D is for Direct traffic. While there are other Ds, like Device or Dashboard, I’ve gone with Direct since it’s so often overlooked or misunderstood.

The stock answer to the question ‘what is Direct traffic’ is that it’s simply visits from people who typed your website into a browser, or went to your site from a browser bookmark. Well, possibly, but not necessarily.

Direct Traffic is any traffic that Google can’t categorise. Google determines traffic source from the Referrer value in the headers exchanged between a browser and a website. If the Referrer is a recognized search engine, Analytics classifies the traffic as Organic; if it’s from a known social source it’ll classify it as Social traffic; if the URL has campaign parameters, Google will use the parameters to override the above. Otherwise it’s a referral. But if it’s none of the above (or if there are no headers), it’s Direct. This is the simplified version, but it points to the essential nature of Direct – it’s simply what Analytics hasn’t been able to classify.

There will be times when Direct peaks dramatically – just after a TV or radio ad, or an offline mention of your business that drives website traffic. That’s great, but like any analytics fiend I’d want to dig deeper and look at how that bonus traffic moved through the website, and take lessons away from this free exposure.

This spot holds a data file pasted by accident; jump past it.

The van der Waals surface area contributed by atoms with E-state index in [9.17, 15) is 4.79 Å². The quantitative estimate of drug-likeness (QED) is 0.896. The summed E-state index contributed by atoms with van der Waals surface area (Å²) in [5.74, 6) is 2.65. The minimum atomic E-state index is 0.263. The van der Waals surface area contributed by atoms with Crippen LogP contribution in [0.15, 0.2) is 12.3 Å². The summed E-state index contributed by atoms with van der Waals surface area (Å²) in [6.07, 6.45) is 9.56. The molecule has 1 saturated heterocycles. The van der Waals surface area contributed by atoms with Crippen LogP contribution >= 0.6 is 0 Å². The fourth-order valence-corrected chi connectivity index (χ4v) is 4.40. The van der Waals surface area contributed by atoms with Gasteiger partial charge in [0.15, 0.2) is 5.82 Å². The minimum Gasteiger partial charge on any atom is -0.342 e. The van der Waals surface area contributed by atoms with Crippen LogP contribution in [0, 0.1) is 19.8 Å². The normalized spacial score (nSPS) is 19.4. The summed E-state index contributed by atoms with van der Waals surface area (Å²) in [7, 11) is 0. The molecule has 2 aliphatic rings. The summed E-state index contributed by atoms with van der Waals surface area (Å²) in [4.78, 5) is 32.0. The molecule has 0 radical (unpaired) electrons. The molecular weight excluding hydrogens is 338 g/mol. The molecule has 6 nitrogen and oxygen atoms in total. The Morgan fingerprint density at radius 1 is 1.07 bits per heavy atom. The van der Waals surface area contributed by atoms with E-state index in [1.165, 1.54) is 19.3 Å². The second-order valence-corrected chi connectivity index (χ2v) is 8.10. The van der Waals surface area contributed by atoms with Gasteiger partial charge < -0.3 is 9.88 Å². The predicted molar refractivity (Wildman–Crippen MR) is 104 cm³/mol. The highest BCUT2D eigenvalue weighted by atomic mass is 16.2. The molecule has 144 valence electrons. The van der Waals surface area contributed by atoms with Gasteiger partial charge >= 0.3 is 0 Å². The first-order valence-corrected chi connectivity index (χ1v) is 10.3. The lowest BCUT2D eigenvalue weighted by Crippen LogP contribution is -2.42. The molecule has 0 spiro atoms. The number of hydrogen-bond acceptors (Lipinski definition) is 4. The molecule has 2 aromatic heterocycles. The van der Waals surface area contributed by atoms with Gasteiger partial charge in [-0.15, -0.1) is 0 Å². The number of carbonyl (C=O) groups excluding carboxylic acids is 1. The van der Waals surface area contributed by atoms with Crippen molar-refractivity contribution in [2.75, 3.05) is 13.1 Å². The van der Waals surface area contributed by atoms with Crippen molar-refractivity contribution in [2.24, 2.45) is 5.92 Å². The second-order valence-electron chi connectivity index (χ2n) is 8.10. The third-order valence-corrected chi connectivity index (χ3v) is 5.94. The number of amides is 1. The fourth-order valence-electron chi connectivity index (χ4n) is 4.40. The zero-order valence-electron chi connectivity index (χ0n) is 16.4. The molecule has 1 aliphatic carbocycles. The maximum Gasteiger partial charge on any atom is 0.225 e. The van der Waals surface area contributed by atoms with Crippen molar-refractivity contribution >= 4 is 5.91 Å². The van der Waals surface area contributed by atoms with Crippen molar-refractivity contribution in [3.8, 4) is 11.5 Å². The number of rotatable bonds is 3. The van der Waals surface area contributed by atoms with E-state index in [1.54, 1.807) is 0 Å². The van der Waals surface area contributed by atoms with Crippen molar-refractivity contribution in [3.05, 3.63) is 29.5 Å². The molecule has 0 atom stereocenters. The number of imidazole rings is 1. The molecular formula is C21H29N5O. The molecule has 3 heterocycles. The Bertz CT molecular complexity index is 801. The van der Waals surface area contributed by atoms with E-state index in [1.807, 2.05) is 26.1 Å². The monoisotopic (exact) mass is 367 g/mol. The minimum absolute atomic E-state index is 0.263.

My main point about Direct traffic is that you do need to investigate it. What are the top Landing Pages? Is it New or Returning visits? If it is traffic from people who know you, and have bookmarked you, you would expect the traffic to be Returning visits and the Bounce Rate to be lower than average. And quite often they’re not.

Looking at Direct traffic for this hotel, we see substantial, engaged traffic to the reservations page, entirely what we’d expect. But more direct traffic lands on the home page, a lot of it New users, with an above average BR. Red flags are waving!

Make a shift in your thinking about Direct traffic – it’s probably come from many, many more places than bookmarks or typed-in URLs. It could be from a clicked link in Skype, Messenger, or WhatsApp. Could be from a link in a mobile app or a PDF. And traffic from a secure site to a non-SSL site will definitely appear as Direct traffic.

So take charge; aim to reduce unknown Direct traffic. You can start by tagging any links that you do have control over. For example, where possible add utm parameters to links to force the Source and Medium.

Like anything in Analytics, face value doesn’t cut it. Take control when you can, and drill down constantly, so you can better understand the data that’ll move your business forward.

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